I don’t fiddle much with iTunes EQ settings. I most frequently send audio to a receiver and, if necessary, tweak the tone settings there. But I realised that if you’re using AirPlay, you may want a different EQ setting for a selected AirPlay device. If you don’t mind firing a script whenever you want to change AirPlay speakers—and you don’t mind doing some of the script-writing yourself—here’s a simple way to acomplish that.

And I do mean simple. This script is pretty basic and could be finessed much more thoroughly. It will only allow you to select a single AirPlay device (I don’t believe there can be a different EQ for each active AirPlay device simultaneously) but it’ll get the job done.

Here’s the script. Open it in AppleScript Editor:

tell application "iTunes"

set listOfAirPlayNames to (get name of every AirPlay device)

set chosenAirPlayName to (choose from list listOfAirPlayNames with prompt "Change AirPlay Speakers to:")

if chosenAirPlayName is false then return — user pressed Cancel

set chosenAirPlayName to (chosenAirPlayName as text) — coerce to text from list

# This is the part you have to code:

if chosenAirPlayName is "Computer" then set chosenEQName to "Rock"

if chosenAirPlayName is "Apple TV" then set chosenEQName to "My Customized EQ"

if chosenAirPlayName is "Bedroom Airport Express" then set chosenEQName to "Classical"

# and so on…

# apply the changes

set current AirPlay devices to AirPlay device chosenAirPlayName

set current EQ preset to EQ preset chosenEQName

end tell

You will have to supply the names of your AirPlay devices and the name of the EQ setting you want to use with each. The latter is easy, just use the name of an EQ preset as it’s displayed in the Equalizer Window. To get the accurate names of the Airplay devices, just run the script from AppleScript Editor and then right away click the “Cancel” button in the choose list dialog. In the AppleScript Editor Event Log window you’ll see the names listed. Use these names in each of the repeating lines of code in the script. You may have fewer or more than the three example lines in the original script. Edit accordingly.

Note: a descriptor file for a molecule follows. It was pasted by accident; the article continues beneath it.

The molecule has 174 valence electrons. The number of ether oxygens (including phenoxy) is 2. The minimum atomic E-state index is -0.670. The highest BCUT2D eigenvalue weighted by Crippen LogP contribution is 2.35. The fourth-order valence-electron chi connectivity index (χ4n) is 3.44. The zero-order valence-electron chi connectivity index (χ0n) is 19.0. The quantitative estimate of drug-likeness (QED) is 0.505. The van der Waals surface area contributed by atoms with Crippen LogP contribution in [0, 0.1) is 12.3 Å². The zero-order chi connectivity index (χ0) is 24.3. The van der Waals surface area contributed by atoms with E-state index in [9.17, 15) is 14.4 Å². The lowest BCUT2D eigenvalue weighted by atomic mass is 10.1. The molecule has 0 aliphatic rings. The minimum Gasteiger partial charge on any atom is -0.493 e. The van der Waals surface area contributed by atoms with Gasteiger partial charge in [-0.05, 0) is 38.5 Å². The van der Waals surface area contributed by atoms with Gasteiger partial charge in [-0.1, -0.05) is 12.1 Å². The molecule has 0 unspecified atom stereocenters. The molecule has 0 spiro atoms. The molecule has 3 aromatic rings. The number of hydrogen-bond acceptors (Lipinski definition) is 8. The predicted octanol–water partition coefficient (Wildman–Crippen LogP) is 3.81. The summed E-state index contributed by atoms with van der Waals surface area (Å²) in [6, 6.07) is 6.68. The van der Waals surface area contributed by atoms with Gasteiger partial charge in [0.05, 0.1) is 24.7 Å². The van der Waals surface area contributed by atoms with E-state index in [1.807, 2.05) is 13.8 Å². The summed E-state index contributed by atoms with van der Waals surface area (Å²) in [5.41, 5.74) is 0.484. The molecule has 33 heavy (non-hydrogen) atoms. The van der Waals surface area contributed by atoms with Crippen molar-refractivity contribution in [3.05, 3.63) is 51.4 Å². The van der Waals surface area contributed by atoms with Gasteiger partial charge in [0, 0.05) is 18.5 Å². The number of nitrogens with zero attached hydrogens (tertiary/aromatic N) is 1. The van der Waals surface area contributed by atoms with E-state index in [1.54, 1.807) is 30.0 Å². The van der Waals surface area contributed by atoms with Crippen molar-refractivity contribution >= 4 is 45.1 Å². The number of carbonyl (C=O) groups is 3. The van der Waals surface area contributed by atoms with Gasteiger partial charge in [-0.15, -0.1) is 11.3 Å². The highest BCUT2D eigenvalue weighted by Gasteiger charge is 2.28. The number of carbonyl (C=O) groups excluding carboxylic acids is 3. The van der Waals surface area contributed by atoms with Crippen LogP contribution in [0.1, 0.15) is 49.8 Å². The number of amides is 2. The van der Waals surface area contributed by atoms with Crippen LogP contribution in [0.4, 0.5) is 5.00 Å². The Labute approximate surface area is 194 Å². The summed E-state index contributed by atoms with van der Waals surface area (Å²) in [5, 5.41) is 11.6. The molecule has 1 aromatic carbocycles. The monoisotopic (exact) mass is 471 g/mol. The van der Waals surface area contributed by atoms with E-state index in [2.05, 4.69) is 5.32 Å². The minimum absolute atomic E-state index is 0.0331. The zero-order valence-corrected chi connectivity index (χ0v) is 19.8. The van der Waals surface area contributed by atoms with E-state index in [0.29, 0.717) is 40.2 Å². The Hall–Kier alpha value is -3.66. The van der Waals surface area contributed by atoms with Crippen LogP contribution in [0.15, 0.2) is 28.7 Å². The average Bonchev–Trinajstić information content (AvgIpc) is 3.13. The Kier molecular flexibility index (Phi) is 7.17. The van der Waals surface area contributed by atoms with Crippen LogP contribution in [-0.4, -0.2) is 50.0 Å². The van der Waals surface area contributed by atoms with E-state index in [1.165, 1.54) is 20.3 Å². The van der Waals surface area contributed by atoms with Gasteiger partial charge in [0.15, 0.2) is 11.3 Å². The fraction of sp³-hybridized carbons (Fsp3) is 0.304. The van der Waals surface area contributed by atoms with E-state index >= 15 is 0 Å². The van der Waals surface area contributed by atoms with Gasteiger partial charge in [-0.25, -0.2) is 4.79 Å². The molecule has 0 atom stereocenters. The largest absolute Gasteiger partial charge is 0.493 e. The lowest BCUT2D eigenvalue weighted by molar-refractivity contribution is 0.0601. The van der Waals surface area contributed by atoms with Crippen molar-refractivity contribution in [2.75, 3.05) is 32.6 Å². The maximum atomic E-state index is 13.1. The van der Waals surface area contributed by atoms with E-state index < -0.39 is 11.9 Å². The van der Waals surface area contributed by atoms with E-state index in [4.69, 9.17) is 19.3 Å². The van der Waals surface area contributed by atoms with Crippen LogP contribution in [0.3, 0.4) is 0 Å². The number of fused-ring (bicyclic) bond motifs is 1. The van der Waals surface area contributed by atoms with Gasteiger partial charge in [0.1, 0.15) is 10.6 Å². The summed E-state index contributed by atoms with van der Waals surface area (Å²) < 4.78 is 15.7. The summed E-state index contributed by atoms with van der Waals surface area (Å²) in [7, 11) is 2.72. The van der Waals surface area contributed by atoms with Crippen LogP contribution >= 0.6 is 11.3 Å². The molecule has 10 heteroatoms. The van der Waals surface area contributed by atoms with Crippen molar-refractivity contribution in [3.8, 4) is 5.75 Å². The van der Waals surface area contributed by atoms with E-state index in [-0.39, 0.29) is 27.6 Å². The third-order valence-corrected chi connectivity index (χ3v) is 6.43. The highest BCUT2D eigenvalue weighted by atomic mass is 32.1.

When those edits have been made, “Save” the script as “Script” and named whatever you like and saved in your [home]/Library/iTunes/Scripts/ folder. And, like my Mom always says, add a keyboard shortcut to launch it.

Remember: if you manually change your AirPlay speakers in iTunes, without using the script, the EQ will not change. That only happens when you run the script.

So also: smarties can probably figure out how to set a discrete volume for each chosen device using the Airplay device sound volume property.

UPDATE: Just to be clear, it is the main iTunes EQ setting that is changed, not the EQ setting for individual tracks.